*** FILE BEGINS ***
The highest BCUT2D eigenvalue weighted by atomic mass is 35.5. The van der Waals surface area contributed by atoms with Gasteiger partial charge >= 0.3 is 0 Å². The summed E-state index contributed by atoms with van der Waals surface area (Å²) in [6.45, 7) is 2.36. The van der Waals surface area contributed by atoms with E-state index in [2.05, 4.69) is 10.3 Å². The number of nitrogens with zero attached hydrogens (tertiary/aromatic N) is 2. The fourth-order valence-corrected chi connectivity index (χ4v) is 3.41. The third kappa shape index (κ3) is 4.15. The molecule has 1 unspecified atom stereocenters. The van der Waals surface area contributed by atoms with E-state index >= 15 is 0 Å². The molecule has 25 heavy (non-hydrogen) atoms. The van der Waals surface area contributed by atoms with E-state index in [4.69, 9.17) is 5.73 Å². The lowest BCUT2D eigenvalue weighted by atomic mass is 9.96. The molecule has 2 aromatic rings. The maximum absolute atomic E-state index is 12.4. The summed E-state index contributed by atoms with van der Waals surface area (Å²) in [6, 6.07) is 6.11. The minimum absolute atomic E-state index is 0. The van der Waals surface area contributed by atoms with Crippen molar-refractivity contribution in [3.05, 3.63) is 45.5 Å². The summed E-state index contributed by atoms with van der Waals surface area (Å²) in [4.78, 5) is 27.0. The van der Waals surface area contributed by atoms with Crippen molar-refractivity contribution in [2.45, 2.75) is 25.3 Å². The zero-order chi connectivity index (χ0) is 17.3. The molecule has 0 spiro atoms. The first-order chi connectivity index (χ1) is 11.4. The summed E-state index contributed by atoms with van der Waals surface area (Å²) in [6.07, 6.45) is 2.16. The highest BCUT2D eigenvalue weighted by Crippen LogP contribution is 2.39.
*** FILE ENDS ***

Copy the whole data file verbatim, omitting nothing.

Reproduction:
The highest BCUT2D eigenvalue weighted by atomic mass is 35.5. The van der Waals surface area contributed by atoms with Gasteiger partial charge >= 0.3 is 0 Å². The summed E-state index contributed by atoms with van der Waals surface area (Å²) in [6.45, 7) is 2.36. The van der Waals surface area contributed by atoms with E-state index in [2.05, 4.69) is 10.3 Å². The number of nitrogens with zero attached hydrogens (tertiary/aromatic N) is 2. The fourth-order valence-corrected chi connectivity index (χ4v) is 3.41. The third kappa shape index (κ3) is 4.15. The molecule has 1 unspecified atom stereocenters. The van der Waals surface area contributed by atoms with E-state index >= 15 is 0 Å². The molecule has 25 heavy (non-hydrogen) atoms. The van der Waals surface area contributed by atoms with E-state index in [4.69, 9.17) is 5.73 Å². The lowest BCUT2D eigenvalue weighted by atomic mass is 9.96. The molecule has 2 aromatic rings. The maximum absolute atomic E-state index is 12.4. The summed E-state index contributed by atoms with van der Waals surface area (Å²) in [6, 6.07) is 6.11. The minimum absolute atomic E-state index is 0. The van der Waals surface area contributed by atoms with Crippen molar-refractivity contribution in [3.05, 3.63) is 45.5 Å². The summed E-state index contributed by atoms with van der Waals surface area (Å²) in [4.78, 5) is 27.0. The van der Waals surface area contributed by atoms with Crippen molar-refractivity contribution in [2.45, 2.75) is 25.3 Å². The zero-order chi connectivity index (χ0) is 17.3. The molecule has 0 spiro atoms. The first-order chi connectivity index (χ1) is 11.4. The summed E-state index contributed by atoms with van der Waals surface area (Å²) in [6.07, 6.45) is 2.16. The highest BCUT2D eigenvalue weighted by Crippen LogP contribution is 2.39.